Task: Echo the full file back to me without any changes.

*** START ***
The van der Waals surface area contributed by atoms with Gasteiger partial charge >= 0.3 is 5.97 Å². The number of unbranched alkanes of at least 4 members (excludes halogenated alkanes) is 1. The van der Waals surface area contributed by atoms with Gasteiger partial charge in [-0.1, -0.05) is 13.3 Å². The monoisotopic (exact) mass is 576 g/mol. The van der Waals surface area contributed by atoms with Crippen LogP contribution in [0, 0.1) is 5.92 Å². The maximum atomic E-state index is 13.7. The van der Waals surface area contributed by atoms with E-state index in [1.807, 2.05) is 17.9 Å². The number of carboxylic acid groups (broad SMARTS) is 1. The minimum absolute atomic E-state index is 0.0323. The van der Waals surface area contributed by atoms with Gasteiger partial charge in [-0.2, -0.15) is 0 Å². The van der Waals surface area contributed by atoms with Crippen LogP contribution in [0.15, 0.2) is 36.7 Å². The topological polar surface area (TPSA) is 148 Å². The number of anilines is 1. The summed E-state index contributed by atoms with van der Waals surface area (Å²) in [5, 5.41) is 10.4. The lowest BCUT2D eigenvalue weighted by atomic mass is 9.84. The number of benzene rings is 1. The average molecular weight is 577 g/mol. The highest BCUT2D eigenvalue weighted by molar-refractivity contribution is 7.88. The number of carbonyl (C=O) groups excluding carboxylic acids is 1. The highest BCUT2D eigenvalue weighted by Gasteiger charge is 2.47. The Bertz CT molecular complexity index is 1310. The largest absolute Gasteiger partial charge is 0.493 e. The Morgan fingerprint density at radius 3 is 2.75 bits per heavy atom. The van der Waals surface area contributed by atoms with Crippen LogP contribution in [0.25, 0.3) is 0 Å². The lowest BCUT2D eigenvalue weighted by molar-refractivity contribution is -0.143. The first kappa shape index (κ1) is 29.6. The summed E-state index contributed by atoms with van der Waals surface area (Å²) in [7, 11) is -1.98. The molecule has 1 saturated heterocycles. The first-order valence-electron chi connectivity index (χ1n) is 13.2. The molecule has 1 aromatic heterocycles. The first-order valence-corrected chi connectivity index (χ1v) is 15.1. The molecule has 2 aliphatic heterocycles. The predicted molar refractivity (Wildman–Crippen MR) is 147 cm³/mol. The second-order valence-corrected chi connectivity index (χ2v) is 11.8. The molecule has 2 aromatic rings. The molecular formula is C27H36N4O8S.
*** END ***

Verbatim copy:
The van der Waals surface area contributed by atoms with Gasteiger partial charge >= 0.3 is 5.97 Å². The number of unbranched alkanes of at least 4 members (excludes halogenated alkanes) is 1. The van der Waals surface area contributed by atoms with Gasteiger partial charge in [-0.1, -0.05) is 13.3 Å². The monoisotopic (exact) mass is 576 g/mol. The van der Waals surface area contributed by atoms with Crippen LogP contribution in [0, 0.1) is 5.92 Å². The maximum atomic E-state index is 13.7. The van der Waals surface area contributed by atoms with E-state index in [1.807, 2.05) is 17.9 Å². The number of carboxylic acid groups (broad SMARTS) is 1. The minimum absolute atomic E-state index is 0.0323. The van der Waals surface area contributed by atoms with Gasteiger partial charge in [-0.2, -0.15) is 0 Å². The van der Waals surface area contributed by atoms with Crippen LogP contribution in [0.15, 0.2) is 36.7 Å². The topological polar surface area (TPSA) is 148 Å². The number of anilines is 1. The summed E-state index contributed by atoms with van der Waals surface area (Å²) in [5, 5.41) is 10.4. The lowest BCUT2D eigenvalue weighted by atomic mass is 9.84. The number of benzene rings is 1. The average molecular weight is 577 g/mol. The highest BCUT2D eigenvalue weighted by molar-refractivity contribution is 7.88. The number of carbonyl (C=O) groups excluding carboxylic acids is 1. The highest BCUT2D eigenvalue weighted by Gasteiger charge is 2.47. The Bertz CT molecular complexity index is 1310. The largest absolute Gasteiger partial charge is 0.493 e. The Morgan fingerprint density at radius 3 is 2.75 bits per heavy atom. The van der Waals surface area contributed by atoms with Crippen LogP contribution in [0.25, 0.3) is 0 Å². The lowest BCUT2D eigenvalue weighted by molar-refractivity contribution is -0.143. The first kappa shape index (κ1) is 29.6. The summed E-state index contributed by atoms with van der Waals surface area (Å²) in [7, 11) is -1.98. The molecule has 1 saturated heterocycles. The first-order valence-electron chi connectivity index (χ1n) is 13.2. The molecule has 1 aromatic heterocycles. The first-order valence-corrected chi connectivity index (χ1v) is 15.1. The molecule has 2 aliphatic heterocycles. The predicted molar refractivity (Wildman–Crippen MR) is 147 cm³/mol. The second-order valence-corrected chi connectivity index (χ2v) is 11.8. The molecule has 2 aromatic rings. The molecular formula is C27H36N4O8S.